The Dark Reality of Britain’s Privatised Immigration System

In July radical Australian journalist Antony Loewenstein came to meet members of South Yorkshire Stop G4S in Sheffield. We had lots to talk about: amongst many other things Antony has been looking at the role of corporations like G4S and Serco in profiting from the increasingly harsh anti-migrant regimes in Australia, the UK and around the world.

 

Antony wrote this article (below) published by The Guardian on 25th July

 

 The Dark Reality of Britain’s Privatised Immigration System

 

Yarl’s Wood is a Serco run immigration removal centre in Milton Ernest, built in an industrial park more than an hour from central London. Allegations have been made against Serco staff, including of sexual assaults by guards against detainees, yet the British government continues to use the facility.

During a visit inside the centre, I briefly experienced the prison-like conditions suffered by immigrants on a daily basis. After submitting myself to a biometric reading of my index finger – a Serco brochure in reception helpfully informed me that the information could be kept indefinitely because the Data Protection Act is so vaguely worded – I met a young couple from Sri Lanka who were confused and anxious.

The woman was pregnant, and told me Serco staff often didn’t believe her when she said she needed to visit a local hospital for care. She was depressed and worried about her baby. She regularly missed meals and begged me to help them get out. Thankfully, they were released shortly after my visit, to an undisclosed location.

yarls wood

 

Emma Mlotshwa is the head of Medical Justice, an NGO that provides doctors to immigrants in detention. They offer independent assessments of asylum seekers condition while campaigning for the end of prolonged incarceration. She told me that the system was making people sick.

“The lowest price wins the contract”, she said. “They cut corners, which results in less care, lower paid staff, lower qualified staff – and at Yarl’s Wood, this deliberately aims to fudge responsibility between Serco and the Home Office. Serco often tries to stop us visiting, saying detainees can’t be found or we have the wrong paperwork.”

One thing is clear: keeping the Sri Lankan couple locked up for months was about punishment; they weren’t a security risk, nor flush with funds and able to disappear into the community. This brutal treatment is supposedly a deterrent for future migrant arrivals landing in a country where politics is increasingly defined by leaders who talk tough against the most vulnerable.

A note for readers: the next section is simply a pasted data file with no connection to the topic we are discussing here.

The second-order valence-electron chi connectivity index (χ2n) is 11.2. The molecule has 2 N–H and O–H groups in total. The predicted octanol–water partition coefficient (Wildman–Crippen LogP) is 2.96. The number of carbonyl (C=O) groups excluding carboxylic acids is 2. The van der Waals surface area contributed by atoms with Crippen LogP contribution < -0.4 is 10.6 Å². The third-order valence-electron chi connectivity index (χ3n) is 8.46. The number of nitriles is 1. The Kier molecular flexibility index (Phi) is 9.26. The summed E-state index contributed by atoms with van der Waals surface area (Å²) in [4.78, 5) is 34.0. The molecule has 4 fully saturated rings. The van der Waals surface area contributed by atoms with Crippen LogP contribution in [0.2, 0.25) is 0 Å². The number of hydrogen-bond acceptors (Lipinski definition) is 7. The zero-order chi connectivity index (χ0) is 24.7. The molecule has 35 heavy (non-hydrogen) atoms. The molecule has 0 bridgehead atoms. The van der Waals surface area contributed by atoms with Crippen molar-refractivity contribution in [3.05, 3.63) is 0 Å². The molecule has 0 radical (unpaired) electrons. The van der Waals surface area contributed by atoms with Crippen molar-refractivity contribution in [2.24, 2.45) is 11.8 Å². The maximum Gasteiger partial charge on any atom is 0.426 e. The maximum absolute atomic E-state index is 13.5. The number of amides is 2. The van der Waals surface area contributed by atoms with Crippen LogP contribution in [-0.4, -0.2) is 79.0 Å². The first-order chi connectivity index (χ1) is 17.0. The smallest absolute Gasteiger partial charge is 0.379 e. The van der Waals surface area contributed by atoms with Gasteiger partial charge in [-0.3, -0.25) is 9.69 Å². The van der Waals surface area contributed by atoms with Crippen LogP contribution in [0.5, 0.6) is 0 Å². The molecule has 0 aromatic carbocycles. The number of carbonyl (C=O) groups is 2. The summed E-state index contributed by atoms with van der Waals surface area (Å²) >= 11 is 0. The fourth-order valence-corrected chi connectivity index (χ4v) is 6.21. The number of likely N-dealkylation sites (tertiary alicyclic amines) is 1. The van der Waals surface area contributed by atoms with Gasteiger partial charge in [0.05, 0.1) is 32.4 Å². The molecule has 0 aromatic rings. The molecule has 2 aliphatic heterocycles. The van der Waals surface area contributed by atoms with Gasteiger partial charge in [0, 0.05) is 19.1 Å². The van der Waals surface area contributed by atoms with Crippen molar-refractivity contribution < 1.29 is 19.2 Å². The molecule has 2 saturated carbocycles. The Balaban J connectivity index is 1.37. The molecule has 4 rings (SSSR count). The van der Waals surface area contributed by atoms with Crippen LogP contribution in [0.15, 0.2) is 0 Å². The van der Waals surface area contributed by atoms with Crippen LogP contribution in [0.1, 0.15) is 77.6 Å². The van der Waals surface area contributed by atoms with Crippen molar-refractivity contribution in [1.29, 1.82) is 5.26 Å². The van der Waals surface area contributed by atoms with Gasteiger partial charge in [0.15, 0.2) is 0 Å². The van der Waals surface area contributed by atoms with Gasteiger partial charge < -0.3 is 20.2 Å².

The desperation of immigrants behind bars was repeated during my visits to the Geo Group-run Harmondsworth and Serco-managedColnbrook sites, both near Heathrow airport. The centres will be taken over later this year by Mitie, a less well-known British provider than G4S and Serco.

In October 2013, a large fire broke out in Mitie’s Campsfield detention centre. Subsequent investigations found no sprinklers had been installed. Mitie’s CEO, Ruby McGregor Smith, told me that when her firm took over the facility from the Home Office, she wasn’t asked to install a sprinkler system.

She was confident that she had a “good team” to manage what would soon be, according to the corporation’s February press release, the “largest single private sector provider of immigration detention services to the Home Office, less than three years after entering the market”.

I asked McGregor Smith why she thought her company could run these centres any differently than other contractors. She talked of a more “humane” policy towards asylum seekers – she damned G4S and Serco for their failings in Australia, and argued that both firms were clearly incapable of managing remote facilities, but didn’t admit this to the government in Canberra.

She also slammed competitors for having a “prison culture”. “There’s a danger”, she said, “that if you bring in companies who have run some of the toughest prisons in the world to run detention centres, you won’t get anything different. That’s all they know.”

Nick Hardwick, Britain’s chief inspector of prisons, told me that contractors like Serco, G4S or Mitie aren’t entirely to blame for problems in detention centres. “What causes people’s despair in immigration removal centres, the bulk of them, why they are such unhappy and sad places, is because of people’s distress in how their immigration case is being handled. It’s not generally about the centre itself.”